China Places Continuing Bets on Fossil Fuel Development
Two recent reports from China suggest that at least some decision-makers in the world’s new clean energy superpower are betting on a continuing market for fossil fuels—even if world oil prices fall below US$30 per barrel.
A state-funded study led by Beijing’s China University of Petroleum sees the country hitting peak oil production as early as next year, and peak commercially recoverable coal around 2020. “World oil markets and geopolitics are likely to be greatly affected as China seeks to meet the widening demand shortfall through trade,” CleanTechnica reports.
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That finding, in turn, may dovetail with a more than 12,000-word post by CEFC China Energy Founder and Chairman Ye Jianming, who foresees enough continuing oil demand to justify his company’s acquiring a $9-billion stake in Rosneft, the Russian oil giant, last month: Even if oil prices fall dramatically as the fuel is replaced by clean energy, Bloomberg reports, Ye still sees continuing demand for petrochemical feedstocks.
“Won’t the acquisition of these oil and gas resources become a burden? Of course not,” Ye wrote. “Chemical products have been scarce, and oil is the raw material that’s used for chemical processing.”
Citing Ye, the Bloomberg post traces CEFC’s recent business deals, taking advantage of low oil prices and economic sanctions against Russia to grab “a relatively cheap share in Rosneft and contribute to the long-term supply security of China, the world’s biggest energy user.” The company currently holds 80 million tonnes—about 560 million barrels—of foreign crude, and is also looking to natural gas as an environmentally friendlier fuel.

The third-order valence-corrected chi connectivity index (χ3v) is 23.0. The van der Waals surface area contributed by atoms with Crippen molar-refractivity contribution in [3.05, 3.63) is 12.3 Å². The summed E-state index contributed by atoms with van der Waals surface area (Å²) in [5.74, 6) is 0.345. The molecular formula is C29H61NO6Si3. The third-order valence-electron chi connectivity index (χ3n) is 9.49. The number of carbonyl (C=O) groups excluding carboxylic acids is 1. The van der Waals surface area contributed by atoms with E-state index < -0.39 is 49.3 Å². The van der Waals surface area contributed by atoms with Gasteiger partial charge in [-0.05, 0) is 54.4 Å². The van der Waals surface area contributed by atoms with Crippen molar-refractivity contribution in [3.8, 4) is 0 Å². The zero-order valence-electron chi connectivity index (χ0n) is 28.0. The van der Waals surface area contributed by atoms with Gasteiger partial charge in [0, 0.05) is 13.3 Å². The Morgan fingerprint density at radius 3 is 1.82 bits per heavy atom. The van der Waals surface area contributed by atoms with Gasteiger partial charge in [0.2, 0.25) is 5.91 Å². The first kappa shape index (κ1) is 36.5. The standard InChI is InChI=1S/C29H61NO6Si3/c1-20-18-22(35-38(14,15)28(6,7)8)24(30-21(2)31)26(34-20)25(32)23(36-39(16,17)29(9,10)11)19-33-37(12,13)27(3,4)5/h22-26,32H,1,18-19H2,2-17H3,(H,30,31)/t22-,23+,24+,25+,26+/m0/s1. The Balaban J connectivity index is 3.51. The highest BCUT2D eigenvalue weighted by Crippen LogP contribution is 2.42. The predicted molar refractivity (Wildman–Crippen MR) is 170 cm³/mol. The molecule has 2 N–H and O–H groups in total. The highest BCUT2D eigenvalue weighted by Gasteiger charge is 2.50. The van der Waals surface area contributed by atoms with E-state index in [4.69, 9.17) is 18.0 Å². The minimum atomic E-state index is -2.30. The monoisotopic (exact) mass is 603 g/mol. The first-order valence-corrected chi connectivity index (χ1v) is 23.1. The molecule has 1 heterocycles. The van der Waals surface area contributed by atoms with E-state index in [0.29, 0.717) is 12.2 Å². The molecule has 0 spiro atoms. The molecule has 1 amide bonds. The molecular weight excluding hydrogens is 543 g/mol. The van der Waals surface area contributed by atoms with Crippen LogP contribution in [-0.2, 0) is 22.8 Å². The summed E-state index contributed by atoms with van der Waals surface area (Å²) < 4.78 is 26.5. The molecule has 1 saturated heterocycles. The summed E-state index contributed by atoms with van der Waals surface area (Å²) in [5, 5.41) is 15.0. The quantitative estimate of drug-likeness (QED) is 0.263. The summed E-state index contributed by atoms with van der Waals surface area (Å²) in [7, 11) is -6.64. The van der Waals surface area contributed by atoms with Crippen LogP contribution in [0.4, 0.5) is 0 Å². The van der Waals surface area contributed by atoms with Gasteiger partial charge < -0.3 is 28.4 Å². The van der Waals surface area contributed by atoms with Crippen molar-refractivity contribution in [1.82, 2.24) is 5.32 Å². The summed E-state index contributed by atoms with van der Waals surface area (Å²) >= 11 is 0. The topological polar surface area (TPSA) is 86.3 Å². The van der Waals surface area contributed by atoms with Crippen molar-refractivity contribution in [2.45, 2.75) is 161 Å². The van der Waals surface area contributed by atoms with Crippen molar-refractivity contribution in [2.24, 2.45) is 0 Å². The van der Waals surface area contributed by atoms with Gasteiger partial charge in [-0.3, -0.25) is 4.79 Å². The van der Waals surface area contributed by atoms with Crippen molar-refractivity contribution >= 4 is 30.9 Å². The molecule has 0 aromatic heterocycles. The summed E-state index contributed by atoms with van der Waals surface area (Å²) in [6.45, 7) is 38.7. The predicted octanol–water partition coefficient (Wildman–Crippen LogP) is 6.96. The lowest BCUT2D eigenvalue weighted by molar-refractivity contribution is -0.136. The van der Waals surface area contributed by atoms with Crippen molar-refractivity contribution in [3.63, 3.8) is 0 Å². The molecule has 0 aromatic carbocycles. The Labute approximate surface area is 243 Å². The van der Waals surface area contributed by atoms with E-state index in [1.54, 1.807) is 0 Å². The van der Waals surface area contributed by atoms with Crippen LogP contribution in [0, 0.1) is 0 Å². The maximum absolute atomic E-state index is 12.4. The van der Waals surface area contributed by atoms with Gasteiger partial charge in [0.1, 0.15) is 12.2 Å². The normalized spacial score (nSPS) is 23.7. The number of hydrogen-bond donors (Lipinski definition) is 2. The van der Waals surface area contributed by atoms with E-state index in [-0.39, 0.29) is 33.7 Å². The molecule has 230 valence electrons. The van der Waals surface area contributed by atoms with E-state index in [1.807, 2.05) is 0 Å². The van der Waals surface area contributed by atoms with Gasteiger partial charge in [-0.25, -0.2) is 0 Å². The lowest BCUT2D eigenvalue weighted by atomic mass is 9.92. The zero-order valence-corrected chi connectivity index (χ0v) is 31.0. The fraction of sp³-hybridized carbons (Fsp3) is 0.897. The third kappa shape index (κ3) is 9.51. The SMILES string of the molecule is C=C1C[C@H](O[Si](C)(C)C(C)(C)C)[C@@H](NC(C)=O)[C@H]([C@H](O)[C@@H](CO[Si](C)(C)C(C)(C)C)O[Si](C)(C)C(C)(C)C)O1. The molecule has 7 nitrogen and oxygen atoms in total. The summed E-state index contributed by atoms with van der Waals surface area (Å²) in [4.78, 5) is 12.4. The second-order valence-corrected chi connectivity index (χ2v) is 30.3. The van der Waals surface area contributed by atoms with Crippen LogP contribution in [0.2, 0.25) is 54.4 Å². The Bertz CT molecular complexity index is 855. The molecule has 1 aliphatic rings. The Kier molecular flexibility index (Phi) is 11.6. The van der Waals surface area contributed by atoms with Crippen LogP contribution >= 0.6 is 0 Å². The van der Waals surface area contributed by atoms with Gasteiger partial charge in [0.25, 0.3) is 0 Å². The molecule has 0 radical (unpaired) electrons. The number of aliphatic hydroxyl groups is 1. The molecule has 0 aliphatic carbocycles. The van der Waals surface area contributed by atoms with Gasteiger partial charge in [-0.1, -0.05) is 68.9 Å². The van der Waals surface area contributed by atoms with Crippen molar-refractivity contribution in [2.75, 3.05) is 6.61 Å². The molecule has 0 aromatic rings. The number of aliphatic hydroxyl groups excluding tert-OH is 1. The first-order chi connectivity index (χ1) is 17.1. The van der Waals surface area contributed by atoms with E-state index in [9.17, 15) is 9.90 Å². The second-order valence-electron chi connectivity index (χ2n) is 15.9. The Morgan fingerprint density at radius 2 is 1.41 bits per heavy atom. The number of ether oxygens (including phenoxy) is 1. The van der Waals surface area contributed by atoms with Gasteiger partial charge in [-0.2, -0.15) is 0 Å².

Much of CEFC’s activity supports the Belt and Road initiative, a major investment and construction effort by Chinese President Xi Jinping along a trade route between China, Asia, and Europe.
Alongside its observations about Chinese oil and coal supplies, the China University of Petroleum study sees water as the factor that could limit the country’s natural gas production, which would otherwise peak around 2040. “The country’s shale oil and gas areas are already ‘highly exposed’ to water stress issues, which are expected to increase over the coming decades,” CleanTechnica notes.
Overall, the study warns that if “new abundant energy resources” aren’t put in place, the resulting shortfall will “challenge the sustainable development of Chinese society.”
CleanTechnica also cites a secondary analysis that played out the options available to China. “There are various scenarios that follow from here. China could: shift to reducing its massive demand for energy, a tall order in itself given population growth projections and rising consumption; accelerate a renewable energy transition; or militarize the South China Sea for more deepwater oil and gas,” writes investigative journalist Nafeez Ahmed.
“Right now, China appears to be incoherently pursuing all three strategies, with varying rates of success. But one thing is clear—China’s decisions on how it addresses its coming post-peak future will impact regional and global political and energy security for the foreseeable future.”
CleanTechnica notes that China’s current target of 20% renewables by 2030 won’t be enough to fill the country’s fossil fuel gap, and its transition to electric vehicles will have to be sped up.